The Secret Commonwealth (The Book of Dust #2) by Philip Pullman

As I’d mentioned in my review of La Belle Sauvage (The Book of Dust #1), I decided to (finally) read the series when I saw paperback copies of The Secret Commonwealth (The Book of Dust #2) in bookstores. What? There were already paperbacks of book 2 out, and I still hadn’t read book 1?! OK, time to read. And then after reading book 1, I tried to hunt down hardbacks of book 2, but couldn’t find one. Thankfully, my friend introduced me to Book Depository, from where I ordered this specific edition. (Having consistent editions sparks joy in my life.)

The events in The Secret Commonwealth occur twenty years after La Belle Sauvage and eight after His Dark Materials. I admit that I could benefit from rereading His Dark Materials (I read it more than ten years ago…), but Philip Pullman tied all of the characters and events so well in The Book of Dust #1 and #2 that I was able to recall the backstories as I read on.

The Secret Commonwealth was almost perfect, except that it felt too much like a lead in to a third book. But I appreciate. I’m going to rave about certain events in the book, so I will tell you now that this post has spoilers.

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The Near Witch by VE Schwab

Leave it to VE Schwab to come up with a strong female protagonist. Lexi Harris is adventurous, and, in skill and attitude, she takes after her father. I like her spirit, but, as a young person, she doesn’t seem to think of the consequences of her actions. Then again, we wouldn’t have this story if she actually thought things through…

The story is set in a small village, and I like the small-town dynamic. There’s a council of elders with an interesting origin story and a set of folk songs passed on from generation to generation—these are the little things make small towns unique, even if they share general characteristics. Knowing this, of course, something dark lurks nearby. We can’t live somewhere perfect, after all.

So yes, there’s a dark side to the story. And no—it’s not in the form of the mysterious male stranger that arrives in town. It’s more of an eerie type of darkness, one that reminded me of Coraline. I admit that I am quite easy to scare, which is why I avoid horror movies like the plague. But it was only at one point in the book anyway. (I was reading late at night and finally got creeped out, so put the book down and went to sleep instead. I finished the rest of the book in the morning—you know, while the sun was up.)

But my favorite part about The Near Witch is the magic. I loved that the magic is rooted in nature and that there was no need for wands, spells, or incantations. Verdict: I’m all about a nice community story. Yay, yay, I say read this book when you can!

The Name of the Wind by Patrick Rothfuss

Let me start off by saying how much I love having friends who also love reading. I love looking at my friends’ bookshelves whenever I visit their places, and I’ve found that some of my favorite books have been recommendations from friends. Such was the case for The Name of the Wind: I heard about the book from a few of my friends, so I’d been curious about the book for a while. However, I’d never purchased a copy of the book because I had too many unread new books on my shelf, and I couldn’t in good conscience buy another book to add to that pile.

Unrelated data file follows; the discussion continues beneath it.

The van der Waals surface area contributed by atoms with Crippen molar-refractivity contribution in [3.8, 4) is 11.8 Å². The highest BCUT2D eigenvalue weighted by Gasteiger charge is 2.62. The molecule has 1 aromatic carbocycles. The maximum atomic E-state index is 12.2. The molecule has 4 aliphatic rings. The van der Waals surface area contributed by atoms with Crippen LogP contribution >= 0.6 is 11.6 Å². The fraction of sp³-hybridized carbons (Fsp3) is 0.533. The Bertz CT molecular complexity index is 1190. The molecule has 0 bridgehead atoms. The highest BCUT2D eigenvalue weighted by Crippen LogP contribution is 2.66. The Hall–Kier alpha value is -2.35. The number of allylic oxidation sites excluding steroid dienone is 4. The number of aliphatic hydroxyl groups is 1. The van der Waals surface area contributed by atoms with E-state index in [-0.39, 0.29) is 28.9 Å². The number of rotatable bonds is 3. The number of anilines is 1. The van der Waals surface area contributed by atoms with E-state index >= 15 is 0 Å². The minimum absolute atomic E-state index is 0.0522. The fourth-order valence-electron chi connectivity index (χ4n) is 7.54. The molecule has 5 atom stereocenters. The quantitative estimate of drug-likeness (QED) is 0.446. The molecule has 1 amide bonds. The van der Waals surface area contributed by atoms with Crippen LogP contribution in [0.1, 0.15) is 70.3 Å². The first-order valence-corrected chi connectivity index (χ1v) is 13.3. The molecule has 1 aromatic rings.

Thankfully, a friend gave me his copy of The Name of the Wind a few weeks ago—good timing, too, because I was in the mood for fantasy. Since I’d only ever heard great things about The Name of the Wind, I was a little scared I wouldn’t love the book. It didn’t help that the book had ~660 pages; its length was a little intimidating. But I need not have worried. I enjoyed the book.

It started off a little slowly for me. I was less than a fifth through the book, and I was already getting anxious that it was just hyped up to me. I was a little confused with the storytelling and wasn’t sure what the story was supposed to be about. (Does this happen to anyone else?) In any case, I read on and finally connected the dots. And then I became a fan.

Essentially, the first few chapters laid the foundation for the rest of the book. Unassuming little details were dropped here and there, ready to pounce and slap the reader in the face with their importance to the story. When those realizations hit, I was hooked. I kept my copy on my bed and read a few chapters before sleeping each night. By the end of the book, 660-ish pages didn’t feel long enough, and I wanted to know more.

Truth be told, the end felt rushed. It’s funny to think that a book of that length could possibly be rushed, but the end was so abrupt that I felt a little cheated when I reached the last page. Clearly the book was meant to be part of a series, and I was a little disappointed by that. To me, books should be able to stand alone whether or not they are part of a series, and I did not feel this was the case for The Name of the Wind.

Regardless, I still want to know what happens next. I already have a copy of The Wise Man’s Fear (my friend was feeling generous with his old copies), and it’s another long one. I have a feeling it will also feel incomplete to me, but I bet I will enjoy it as much as I did the first. I am itching to know how things turn out, and I’m incredibly disappointed that the final book has not yet even been published. I do hope Rothfuss publishes soon—preferably by the time I finish the second book, but that doesn’t seem likely at this time.